• For 20 years, Lisa was the Principal of Congregation Emanu El’s Upper School. And so there was absolutely no choice about our children’s attendance at religious school! Our kids went through the key lifecycle events of Consecration, Bar/Bat Mitzvah, Confirmation, and Graduation – and Joshua married his bride Sarah under the chuppah last year.
  • When our kids were growing up, Friday night Shabbat dinner was at OUR house. If they wished to go out later with their friends, that was their choice. But typically, they were happy to remain home for a family evening.
  • Living by example, we instilled in them Jewish values: the importance of education, working hard, tzedakah, and tikkun olam – the need to repair the world.
    And what do I do? I’m a decision scientist – an applied mathematician. Almost 30 years ago, I earned a doctorate in Decision Sciences – the science of decision making. I think about decisions in a methodological, quantitative way. I’m a professor at The University of Texas MD Anderson Cancer Center – where I research problems in medical decision making.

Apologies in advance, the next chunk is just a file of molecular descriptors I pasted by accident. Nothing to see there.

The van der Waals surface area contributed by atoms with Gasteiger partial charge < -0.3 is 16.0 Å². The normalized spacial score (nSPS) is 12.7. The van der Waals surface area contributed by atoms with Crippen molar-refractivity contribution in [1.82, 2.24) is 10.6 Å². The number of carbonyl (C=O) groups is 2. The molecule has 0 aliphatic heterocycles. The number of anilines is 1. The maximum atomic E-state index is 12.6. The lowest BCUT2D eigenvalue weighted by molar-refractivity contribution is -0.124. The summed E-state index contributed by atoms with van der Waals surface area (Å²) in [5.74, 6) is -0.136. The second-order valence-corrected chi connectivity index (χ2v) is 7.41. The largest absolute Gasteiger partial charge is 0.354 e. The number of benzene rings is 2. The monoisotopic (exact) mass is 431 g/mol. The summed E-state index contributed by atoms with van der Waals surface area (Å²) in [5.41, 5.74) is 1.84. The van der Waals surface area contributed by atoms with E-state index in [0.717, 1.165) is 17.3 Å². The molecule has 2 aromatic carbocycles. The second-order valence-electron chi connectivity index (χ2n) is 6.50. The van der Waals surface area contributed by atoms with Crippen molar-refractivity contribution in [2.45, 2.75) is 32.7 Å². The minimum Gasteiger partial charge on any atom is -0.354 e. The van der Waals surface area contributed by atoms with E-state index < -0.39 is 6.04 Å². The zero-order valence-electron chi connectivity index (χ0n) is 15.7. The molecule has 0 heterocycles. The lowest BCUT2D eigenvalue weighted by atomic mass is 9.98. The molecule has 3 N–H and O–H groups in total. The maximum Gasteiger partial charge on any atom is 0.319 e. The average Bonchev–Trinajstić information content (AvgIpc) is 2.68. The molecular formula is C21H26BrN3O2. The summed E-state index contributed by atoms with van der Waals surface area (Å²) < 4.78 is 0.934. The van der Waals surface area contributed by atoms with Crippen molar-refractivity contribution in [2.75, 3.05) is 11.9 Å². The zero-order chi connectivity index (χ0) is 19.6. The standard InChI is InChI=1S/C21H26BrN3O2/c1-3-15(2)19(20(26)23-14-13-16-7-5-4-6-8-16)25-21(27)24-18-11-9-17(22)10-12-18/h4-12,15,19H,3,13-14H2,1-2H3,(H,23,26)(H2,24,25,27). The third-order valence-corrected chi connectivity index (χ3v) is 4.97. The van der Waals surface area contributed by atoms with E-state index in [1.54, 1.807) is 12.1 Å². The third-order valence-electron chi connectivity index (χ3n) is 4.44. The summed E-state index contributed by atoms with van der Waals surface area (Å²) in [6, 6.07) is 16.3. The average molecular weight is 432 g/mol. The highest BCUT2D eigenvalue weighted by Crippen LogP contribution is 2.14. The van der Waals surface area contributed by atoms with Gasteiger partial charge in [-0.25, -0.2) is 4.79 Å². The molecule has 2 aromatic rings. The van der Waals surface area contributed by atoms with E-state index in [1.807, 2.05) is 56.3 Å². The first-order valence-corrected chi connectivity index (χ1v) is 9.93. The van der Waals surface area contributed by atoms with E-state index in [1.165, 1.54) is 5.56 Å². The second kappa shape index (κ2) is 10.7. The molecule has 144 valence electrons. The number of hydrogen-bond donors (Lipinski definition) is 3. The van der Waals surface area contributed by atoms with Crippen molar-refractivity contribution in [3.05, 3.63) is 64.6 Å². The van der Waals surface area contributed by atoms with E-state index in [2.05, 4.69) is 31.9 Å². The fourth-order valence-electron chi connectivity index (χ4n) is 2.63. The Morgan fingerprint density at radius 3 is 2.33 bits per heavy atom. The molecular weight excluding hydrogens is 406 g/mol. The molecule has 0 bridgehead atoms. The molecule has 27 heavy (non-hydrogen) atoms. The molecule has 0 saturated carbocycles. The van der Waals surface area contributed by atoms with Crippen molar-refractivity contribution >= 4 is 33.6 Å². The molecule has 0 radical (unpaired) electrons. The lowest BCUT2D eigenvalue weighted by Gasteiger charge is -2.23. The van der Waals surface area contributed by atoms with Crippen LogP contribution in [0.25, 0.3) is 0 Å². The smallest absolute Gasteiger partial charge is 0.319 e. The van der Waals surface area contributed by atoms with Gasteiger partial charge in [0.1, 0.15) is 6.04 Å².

But MD Anderson is my second employer in Texas. On the job market in the spring of 1991 – the only advertised job in the country for my degree was at The University of Texas Medical Branch at Galveston. As a New Yorker and then New Englander, I wasn’t afraid of Texas — after all, Lisa had grown up at Congregation Emanu El in Houston – although for the record, her mother was part of the Congregation Beth Israel Confirmation Class of 1943 (and her photograph is on the wall in these halls!) I had been going to rodeos and eating Tex-Med during my annual visits to Lisa’s family in Dallas. When my first interviewer (inappropriately) asked me if I was married, I bragged about my wife who grew up in Texas. I was offered the opportunity. I was thrilled to begin my academic career at the oldest medical school in Texas!

In 1994, we moved to Meyerland – a move prompted by our Jewish values. The public school system wasn’t working out for us in Clear Lake, and all the private school were church-based — and that’s the same time when I joined MD Anderson.